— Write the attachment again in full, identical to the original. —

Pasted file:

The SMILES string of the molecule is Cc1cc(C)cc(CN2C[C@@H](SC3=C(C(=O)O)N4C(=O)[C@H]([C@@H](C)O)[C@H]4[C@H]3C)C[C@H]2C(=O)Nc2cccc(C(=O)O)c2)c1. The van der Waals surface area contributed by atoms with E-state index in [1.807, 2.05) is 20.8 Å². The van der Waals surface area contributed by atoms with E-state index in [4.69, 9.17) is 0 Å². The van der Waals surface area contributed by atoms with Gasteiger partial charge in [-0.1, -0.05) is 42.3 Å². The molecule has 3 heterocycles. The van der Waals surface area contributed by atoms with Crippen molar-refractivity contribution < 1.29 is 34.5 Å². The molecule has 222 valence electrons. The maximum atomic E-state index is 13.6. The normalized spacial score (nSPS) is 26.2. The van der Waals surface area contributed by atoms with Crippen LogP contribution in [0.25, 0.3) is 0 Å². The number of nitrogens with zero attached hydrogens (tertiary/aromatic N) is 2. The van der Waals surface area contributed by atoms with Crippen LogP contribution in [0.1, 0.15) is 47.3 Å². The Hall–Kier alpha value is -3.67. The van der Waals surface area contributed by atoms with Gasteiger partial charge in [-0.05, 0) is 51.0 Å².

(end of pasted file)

The SMILES string of the molecule is Cc1cc(C)cc(CN2C[C@@H](SC3=C(C(=O)O)N4C(=O)[C@H]([C@@H](C)O)[C@H]4[C@H]3C)C[C@H]2C(=O)Nc2cccc(C(=O)O)c2)c1. The van der Waals surface area contributed by atoms with E-state index in [1.807, 2.05) is 20.8 Å². The van der Waals surface area contributed by atoms with E-state index in [4.69, 9.17) is 0 Å². The van der Waals surface area contributed by atoms with Gasteiger partial charge in [-0.1, -0.05) is 42.3 Å². The molecule has 3 heterocycles. The van der Waals surface area contributed by atoms with Crippen molar-refractivity contribution < 1.29 is 34.5 Å². The molecule has 222 valence electrons. The maximum atomic E-state index is 13.6. The normalized spacial score (nSPS) is 26.2. The van der Waals surface area contributed by atoms with Crippen LogP contribution in [0.25, 0.3) is 0 Å². The number of nitrogens with zero attached hydrogens (tertiary/aromatic N) is 2. The van der Waals surface area contributed by atoms with Crippen LogP contribution in [0.1, 0.15) is 47.3 Å². The Hall–Kier alpha value is -3.67. The van der Waals surface area contributed by atoms with Gasteiger partial charge in [-0.05, 0) is 51.0 Å².